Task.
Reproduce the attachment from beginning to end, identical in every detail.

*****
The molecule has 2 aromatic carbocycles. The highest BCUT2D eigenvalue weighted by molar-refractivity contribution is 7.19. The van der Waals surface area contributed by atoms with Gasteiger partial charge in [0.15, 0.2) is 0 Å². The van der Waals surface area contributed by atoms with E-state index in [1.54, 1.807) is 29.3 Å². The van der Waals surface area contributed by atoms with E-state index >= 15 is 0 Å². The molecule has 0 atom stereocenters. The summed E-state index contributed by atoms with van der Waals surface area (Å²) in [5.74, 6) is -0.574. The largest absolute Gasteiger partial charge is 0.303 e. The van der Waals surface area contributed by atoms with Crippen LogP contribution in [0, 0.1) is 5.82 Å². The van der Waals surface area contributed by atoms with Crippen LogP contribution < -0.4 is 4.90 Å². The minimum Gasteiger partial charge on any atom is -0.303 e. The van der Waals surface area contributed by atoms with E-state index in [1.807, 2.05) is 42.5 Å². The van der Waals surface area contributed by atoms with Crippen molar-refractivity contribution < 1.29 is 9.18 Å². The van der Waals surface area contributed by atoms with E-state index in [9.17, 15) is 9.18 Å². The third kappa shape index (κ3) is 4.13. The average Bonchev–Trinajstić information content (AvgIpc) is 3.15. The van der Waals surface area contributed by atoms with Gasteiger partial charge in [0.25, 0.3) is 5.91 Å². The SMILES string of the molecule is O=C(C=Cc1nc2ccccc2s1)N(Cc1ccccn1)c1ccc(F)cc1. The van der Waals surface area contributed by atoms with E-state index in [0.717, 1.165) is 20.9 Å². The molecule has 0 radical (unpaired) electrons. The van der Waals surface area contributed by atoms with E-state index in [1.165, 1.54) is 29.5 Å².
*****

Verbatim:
The molecule has 2 aromatic carbocycles. The highest BCUT2D eigenvalue weighted by molar-refractivity contribution is 7.19. The van der Waals surface area contributed by atoms with Gasteiger partial charge in [0.15, 0.2) is 0 Å². The van der Waals surface area contributed by atoms with E-state index in [1.54, 1.807) is 29.3 Å². The van der Waals surface area contributed by atoms with E-state index >= 15 is 0 Å². The molecule has 0 atom stereocenters. The summed E-state index contributed by atoms with van der Waals surface area (Å²) in [5.74, 6) is -0.574. The largest absolute Gasteiger partial charge is 0.303 e. The van der Waals surface area contributed by atoms with Crippen LogP contribution in [0, 0.1) is 5.82 Å². The van der Waals surface area contributed by atoms with Crippen LogP contribution < -0.4 is 4.90 Å². The minimum Gasteiger partial charge on any atom is -0.303 e. The van der Waals surface area contributed by atoms with E-state index in [1.807, 2.05) is 42.5 Å². The van der Waals surface area contributed by atoms with Crippen molar-refractivity contribution < 1.29 is 9.18 Å². The van der Waals surface area contributed by atoms with E-state index in [9.17, 15) is 9.18 Å². The third kappa shape index (κ3) is 4.13. The average Bonchev–Trinajstić information content (AvgIpc) is 3.15. The van der Waals surface area contributed by atoms with Gasteiger partial charge in [0.25, 0.3) is 5.91 Å². The SMILES string of the molecule is O=C(C=Cc1nc2ccccc2s1)N(Cc1ccccn1)c1ccc(F)cc1. The van der Waals surface area contributed by atoms with E-state index in [0.717, 1.165) is 20.9 Å². The molecule has 0 radical (unpaired) electrons. The van der Waals surface area contributed by atoms with E-state index in [1.165, 1.54) is 29.5 Å².